View toward southwest corner of room (1976.91.1); including folding screen (69.9.1), one of a pair of small setées and four armchairs (58.75.28–.32); in background: chimneypiece (1976.91.2), pair wall sconces (54.147.20a–d, .21a–d), clock (58.75.127), pair of vases (56.80.1a, b, .2a, b), and fire screen (41.205.3a, b); in foreground: table (1976.155.99a, b).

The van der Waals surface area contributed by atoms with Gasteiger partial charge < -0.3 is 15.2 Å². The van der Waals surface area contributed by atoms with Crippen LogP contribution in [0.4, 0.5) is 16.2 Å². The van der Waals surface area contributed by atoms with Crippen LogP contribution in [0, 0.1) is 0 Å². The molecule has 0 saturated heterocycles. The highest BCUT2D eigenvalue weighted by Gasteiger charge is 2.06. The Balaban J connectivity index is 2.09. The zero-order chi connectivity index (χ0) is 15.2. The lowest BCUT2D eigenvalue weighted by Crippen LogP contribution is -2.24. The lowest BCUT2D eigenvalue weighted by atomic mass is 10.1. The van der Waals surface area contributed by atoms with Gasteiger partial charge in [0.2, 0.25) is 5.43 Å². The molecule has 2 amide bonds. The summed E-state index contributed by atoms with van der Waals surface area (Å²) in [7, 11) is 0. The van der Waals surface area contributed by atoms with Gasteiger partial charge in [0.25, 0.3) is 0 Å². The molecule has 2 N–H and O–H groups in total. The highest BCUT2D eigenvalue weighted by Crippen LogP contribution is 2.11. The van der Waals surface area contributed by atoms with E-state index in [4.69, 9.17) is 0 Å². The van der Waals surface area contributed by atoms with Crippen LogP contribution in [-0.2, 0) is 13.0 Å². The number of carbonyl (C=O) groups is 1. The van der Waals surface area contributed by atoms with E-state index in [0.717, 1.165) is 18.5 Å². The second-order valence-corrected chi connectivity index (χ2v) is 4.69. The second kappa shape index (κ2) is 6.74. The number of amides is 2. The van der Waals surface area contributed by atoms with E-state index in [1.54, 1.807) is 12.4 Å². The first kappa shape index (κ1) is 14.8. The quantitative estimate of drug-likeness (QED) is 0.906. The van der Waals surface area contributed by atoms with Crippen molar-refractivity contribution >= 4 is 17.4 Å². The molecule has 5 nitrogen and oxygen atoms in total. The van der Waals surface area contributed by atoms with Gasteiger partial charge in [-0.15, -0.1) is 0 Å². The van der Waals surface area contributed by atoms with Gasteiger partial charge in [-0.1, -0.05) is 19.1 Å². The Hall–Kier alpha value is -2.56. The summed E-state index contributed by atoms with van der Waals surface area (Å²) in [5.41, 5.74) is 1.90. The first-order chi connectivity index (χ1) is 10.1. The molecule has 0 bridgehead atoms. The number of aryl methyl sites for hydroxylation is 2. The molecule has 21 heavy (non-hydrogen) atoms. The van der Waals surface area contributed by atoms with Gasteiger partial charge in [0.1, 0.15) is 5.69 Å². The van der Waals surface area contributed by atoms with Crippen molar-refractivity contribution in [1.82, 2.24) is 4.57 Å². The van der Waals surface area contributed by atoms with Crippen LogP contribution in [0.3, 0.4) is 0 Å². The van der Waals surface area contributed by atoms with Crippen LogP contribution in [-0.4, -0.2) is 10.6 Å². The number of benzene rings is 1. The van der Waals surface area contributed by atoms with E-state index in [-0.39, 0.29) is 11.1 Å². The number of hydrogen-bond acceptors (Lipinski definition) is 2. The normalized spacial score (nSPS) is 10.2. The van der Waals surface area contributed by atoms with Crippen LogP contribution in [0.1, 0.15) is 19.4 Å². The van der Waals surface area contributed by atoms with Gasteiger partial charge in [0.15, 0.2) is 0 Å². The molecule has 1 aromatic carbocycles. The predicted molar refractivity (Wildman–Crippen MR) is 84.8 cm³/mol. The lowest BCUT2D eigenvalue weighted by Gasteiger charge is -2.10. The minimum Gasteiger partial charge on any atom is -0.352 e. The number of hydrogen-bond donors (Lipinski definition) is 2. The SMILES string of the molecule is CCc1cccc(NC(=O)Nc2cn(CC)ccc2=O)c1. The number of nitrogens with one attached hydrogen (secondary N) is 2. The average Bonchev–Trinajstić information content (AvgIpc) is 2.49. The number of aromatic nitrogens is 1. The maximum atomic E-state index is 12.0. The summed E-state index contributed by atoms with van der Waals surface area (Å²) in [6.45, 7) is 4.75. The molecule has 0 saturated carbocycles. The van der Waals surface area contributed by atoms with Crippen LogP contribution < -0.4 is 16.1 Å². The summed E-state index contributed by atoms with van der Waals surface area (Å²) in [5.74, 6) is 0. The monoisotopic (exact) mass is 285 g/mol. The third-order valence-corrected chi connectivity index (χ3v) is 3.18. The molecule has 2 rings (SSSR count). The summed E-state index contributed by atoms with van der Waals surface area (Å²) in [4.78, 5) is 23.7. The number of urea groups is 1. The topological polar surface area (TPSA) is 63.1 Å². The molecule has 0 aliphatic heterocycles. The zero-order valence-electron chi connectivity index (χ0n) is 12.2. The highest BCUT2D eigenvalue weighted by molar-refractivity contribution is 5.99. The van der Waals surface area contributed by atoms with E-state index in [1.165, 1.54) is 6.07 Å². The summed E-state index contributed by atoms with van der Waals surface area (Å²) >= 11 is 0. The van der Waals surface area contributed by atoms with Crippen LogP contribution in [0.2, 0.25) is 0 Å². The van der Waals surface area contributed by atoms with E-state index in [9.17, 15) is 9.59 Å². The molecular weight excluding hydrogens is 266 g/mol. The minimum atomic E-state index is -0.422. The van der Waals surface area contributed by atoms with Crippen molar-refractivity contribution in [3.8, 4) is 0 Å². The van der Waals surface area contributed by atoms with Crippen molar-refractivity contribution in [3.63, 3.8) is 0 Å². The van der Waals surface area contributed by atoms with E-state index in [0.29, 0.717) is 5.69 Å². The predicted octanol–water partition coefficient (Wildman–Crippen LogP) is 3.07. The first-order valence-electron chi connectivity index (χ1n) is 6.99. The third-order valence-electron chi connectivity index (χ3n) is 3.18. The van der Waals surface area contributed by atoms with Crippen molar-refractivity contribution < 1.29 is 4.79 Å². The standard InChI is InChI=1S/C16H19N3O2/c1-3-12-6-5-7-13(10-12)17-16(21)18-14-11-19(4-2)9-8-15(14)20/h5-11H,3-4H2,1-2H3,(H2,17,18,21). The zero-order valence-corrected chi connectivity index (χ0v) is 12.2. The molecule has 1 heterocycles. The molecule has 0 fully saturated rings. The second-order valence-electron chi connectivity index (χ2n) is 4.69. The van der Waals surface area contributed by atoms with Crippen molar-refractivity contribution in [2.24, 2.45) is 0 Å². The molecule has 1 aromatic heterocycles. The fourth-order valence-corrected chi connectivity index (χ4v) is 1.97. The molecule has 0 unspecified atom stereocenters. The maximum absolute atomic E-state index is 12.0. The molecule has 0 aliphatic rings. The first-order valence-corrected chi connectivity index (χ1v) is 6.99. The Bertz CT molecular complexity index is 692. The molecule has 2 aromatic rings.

The design of this Neoclassical paneling incorporates fluted pilasters crowned with Corinthian capitals and three sets of double doors that alternate with carved panels. The latter are embellished below with symmetrical arabesques and vases in low relief and with graceful swags at the top, but they all differ slightly from each other. No eighteenth-century provenance has been discovered for this woodwork, but by 1874 it had been installed in the first-floor (American second floor) gallery of the Hôtel de Lauzun, a seventeenth-century residence on the Île Saint-Louis in Paris. The house was then occupied by the baron Jérôme-Frédéric Pichon (1812–1896), a well-known collector and bibliophile. Stripped to its bare oak and stained a dark shade of brown, the paneling lined the walls of his library. With its four large windows overlooking the quay and the river Seine, this room was the setting for eccentric parties at which Pichon entertained literary contemporaries such as Charles Baudelaire and Théophile Gautier. The paneling remained in place until the baron’s grandson, Louis Pichon, acquired the hôtel in 1905. Having a stricter aesthetic sense and a desire to restore the seventeenthcentury appearance of the gallery, he dismantled and sold the boiserie. It arrived at the Museum in 1976. When microscopic analysis revealed little about the original paint below the stain, the woodwork was repainted in a monochrome gray-green distemper to harmonize with the three grisaille overdoors, which have been associated with the paneling but did not originally belong to it. Showing children representing spring, summer, and winter, they are duplicates of the overdoors representing the four seasons painted about 1787 by Piat Joseph Sauvage (1744–1818) for Queen Marie-Antoinette’s dairy at Rambouillet.